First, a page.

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How To Deal With Insubordinate Staff for First Time Business Owners

How To Deal With Insubordinate Staff for First Time Business Owners
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Business owners, when you first hire staff for your business, one of the most important steps is laying the ground rules.

However, it’s only natural that certain rules or policies are stepped over by staff, and as a person in authority, it’s vital that we put our foot down when an employee is out of line.

For first-time business owners like myself, I struggled with this.  Simply because I was so concerned with not wanting to come off as being unreasonable and illogical. I wanted to exercise judgment wisely.

Many a time I would find myself feeling guilty when I reprimanded a staff or when I was forced to stand my ground. But there are a couple of things that as a business owner and leader that we must remind ourselves, especially being a first-timer in such a situation.

Here is how I dealt with insubordinate staff for first-time business owners in five steps:

Also, read:

7 Habits Every Small Business Owner Should Develop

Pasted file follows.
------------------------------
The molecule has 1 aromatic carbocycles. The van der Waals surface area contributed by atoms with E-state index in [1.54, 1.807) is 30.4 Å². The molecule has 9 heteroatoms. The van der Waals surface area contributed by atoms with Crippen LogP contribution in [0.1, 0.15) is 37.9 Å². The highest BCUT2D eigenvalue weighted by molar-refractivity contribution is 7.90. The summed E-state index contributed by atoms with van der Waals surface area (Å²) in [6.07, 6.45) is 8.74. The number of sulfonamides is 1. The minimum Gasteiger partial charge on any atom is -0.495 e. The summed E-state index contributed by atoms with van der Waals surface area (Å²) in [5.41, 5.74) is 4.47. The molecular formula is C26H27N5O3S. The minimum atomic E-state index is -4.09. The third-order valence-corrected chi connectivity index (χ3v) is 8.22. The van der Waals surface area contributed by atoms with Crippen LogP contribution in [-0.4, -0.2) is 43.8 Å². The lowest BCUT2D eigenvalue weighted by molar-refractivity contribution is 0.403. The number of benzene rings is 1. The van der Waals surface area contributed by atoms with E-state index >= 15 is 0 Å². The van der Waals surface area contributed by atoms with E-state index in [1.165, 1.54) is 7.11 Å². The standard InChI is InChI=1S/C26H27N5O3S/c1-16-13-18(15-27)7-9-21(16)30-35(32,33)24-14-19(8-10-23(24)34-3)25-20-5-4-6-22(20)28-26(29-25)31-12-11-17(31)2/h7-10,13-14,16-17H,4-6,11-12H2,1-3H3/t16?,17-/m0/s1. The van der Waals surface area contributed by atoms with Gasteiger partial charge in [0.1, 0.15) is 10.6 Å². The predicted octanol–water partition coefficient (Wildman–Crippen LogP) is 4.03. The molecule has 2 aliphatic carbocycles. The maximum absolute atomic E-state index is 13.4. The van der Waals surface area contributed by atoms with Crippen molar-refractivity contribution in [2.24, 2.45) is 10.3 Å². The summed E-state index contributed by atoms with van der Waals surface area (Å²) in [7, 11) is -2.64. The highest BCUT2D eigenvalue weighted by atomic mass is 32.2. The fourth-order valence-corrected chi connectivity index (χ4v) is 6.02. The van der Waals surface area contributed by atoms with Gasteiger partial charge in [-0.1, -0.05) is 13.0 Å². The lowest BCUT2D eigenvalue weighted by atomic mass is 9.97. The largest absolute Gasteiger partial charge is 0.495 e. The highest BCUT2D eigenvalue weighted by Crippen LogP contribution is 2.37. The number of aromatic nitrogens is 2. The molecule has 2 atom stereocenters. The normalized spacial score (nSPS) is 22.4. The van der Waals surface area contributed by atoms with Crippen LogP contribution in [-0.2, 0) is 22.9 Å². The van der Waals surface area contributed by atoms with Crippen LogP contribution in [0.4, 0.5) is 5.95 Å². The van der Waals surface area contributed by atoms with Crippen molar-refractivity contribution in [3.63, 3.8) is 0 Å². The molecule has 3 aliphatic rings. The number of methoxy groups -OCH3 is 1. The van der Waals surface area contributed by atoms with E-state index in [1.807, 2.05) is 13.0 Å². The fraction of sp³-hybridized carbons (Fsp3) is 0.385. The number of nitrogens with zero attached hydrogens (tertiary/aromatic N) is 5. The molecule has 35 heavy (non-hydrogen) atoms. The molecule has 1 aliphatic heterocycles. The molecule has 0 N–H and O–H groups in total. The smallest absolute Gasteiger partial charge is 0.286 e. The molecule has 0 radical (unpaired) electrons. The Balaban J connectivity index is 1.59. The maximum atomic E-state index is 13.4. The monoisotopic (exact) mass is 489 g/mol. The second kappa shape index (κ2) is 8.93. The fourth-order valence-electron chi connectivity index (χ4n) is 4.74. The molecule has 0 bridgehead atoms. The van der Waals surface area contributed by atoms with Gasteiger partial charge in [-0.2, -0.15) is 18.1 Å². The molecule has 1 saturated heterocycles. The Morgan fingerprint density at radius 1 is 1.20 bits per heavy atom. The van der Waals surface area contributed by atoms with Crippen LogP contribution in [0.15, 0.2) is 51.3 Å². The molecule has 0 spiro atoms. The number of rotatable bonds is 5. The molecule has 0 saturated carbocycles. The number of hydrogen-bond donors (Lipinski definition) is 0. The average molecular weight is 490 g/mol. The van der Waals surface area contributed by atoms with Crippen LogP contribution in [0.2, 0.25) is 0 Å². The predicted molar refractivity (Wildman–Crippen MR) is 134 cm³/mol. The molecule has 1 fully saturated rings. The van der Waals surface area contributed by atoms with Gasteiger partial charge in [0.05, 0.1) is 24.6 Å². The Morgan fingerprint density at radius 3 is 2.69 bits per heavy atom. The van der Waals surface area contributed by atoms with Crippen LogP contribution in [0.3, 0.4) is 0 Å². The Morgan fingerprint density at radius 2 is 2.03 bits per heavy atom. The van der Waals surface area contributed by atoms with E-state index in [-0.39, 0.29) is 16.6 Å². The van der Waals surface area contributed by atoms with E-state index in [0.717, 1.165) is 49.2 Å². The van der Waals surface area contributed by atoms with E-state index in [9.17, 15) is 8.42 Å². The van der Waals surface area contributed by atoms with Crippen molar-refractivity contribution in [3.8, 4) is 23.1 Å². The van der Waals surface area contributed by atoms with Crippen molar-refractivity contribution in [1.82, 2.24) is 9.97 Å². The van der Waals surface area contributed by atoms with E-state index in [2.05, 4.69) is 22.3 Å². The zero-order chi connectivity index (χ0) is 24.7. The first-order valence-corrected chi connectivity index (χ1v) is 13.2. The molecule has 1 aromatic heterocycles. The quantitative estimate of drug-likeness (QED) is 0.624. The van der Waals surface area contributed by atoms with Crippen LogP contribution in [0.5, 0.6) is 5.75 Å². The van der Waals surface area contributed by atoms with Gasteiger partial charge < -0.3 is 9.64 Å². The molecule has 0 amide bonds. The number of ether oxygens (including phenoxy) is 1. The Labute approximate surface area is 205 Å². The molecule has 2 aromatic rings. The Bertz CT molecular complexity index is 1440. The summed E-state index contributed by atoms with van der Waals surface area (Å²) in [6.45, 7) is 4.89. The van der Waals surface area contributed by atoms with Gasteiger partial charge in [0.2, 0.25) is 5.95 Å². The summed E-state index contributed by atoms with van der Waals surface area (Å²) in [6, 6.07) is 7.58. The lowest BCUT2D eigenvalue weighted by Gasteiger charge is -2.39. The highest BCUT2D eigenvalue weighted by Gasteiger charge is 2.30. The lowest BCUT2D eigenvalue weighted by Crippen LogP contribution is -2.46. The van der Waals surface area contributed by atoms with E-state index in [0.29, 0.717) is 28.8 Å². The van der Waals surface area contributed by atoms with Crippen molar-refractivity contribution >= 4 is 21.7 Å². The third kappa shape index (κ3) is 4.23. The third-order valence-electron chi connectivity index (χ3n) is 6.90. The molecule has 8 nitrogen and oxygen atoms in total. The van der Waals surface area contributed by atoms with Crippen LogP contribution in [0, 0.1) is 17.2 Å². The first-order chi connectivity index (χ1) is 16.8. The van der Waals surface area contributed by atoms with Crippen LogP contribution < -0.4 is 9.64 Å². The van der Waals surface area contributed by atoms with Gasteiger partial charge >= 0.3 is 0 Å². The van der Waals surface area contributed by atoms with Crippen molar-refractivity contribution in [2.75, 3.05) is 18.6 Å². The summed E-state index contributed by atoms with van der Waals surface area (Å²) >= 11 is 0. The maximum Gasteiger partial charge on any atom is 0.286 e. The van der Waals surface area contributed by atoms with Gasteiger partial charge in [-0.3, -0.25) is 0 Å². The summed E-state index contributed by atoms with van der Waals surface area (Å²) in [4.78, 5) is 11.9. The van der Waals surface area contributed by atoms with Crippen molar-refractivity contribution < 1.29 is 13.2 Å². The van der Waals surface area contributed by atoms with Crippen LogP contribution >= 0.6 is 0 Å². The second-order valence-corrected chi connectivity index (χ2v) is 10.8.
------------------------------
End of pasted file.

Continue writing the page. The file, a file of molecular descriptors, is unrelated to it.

Get Comfortable with Being in Authority

Playing the role of an authoritative figure can be tricky and rather challenging, this is especially so if you are too confrontational or the total opposite, confrontation phobic. Bringing a balance requires you to first be comfortable with your role as a business owner.

You will have to learn how to deal with situations where:

  • The people working for you aren’t performing in the way that you need
  • Be comfortable with raising the issue and correcting their behavior
  • Setting consequences if it persists, and then enforcing those consequences,
  • And doing it all in a way that’s direct, straightforward, and fair (not defensive or insecure or overly harsh).

These are essential pieces of being an effective business owner. Learn in advance how to deal with possible situations that you may be likely to encounter later in the business.

Some examples of conflicts that you might have to deal with include; handling an employee that is leaving, employees who are bad in dealing with customers, employees who are trying really hard but just not doing a good job, employees who do not follow through on things you ask them to do.

Eliminate The Feeling of Guilt
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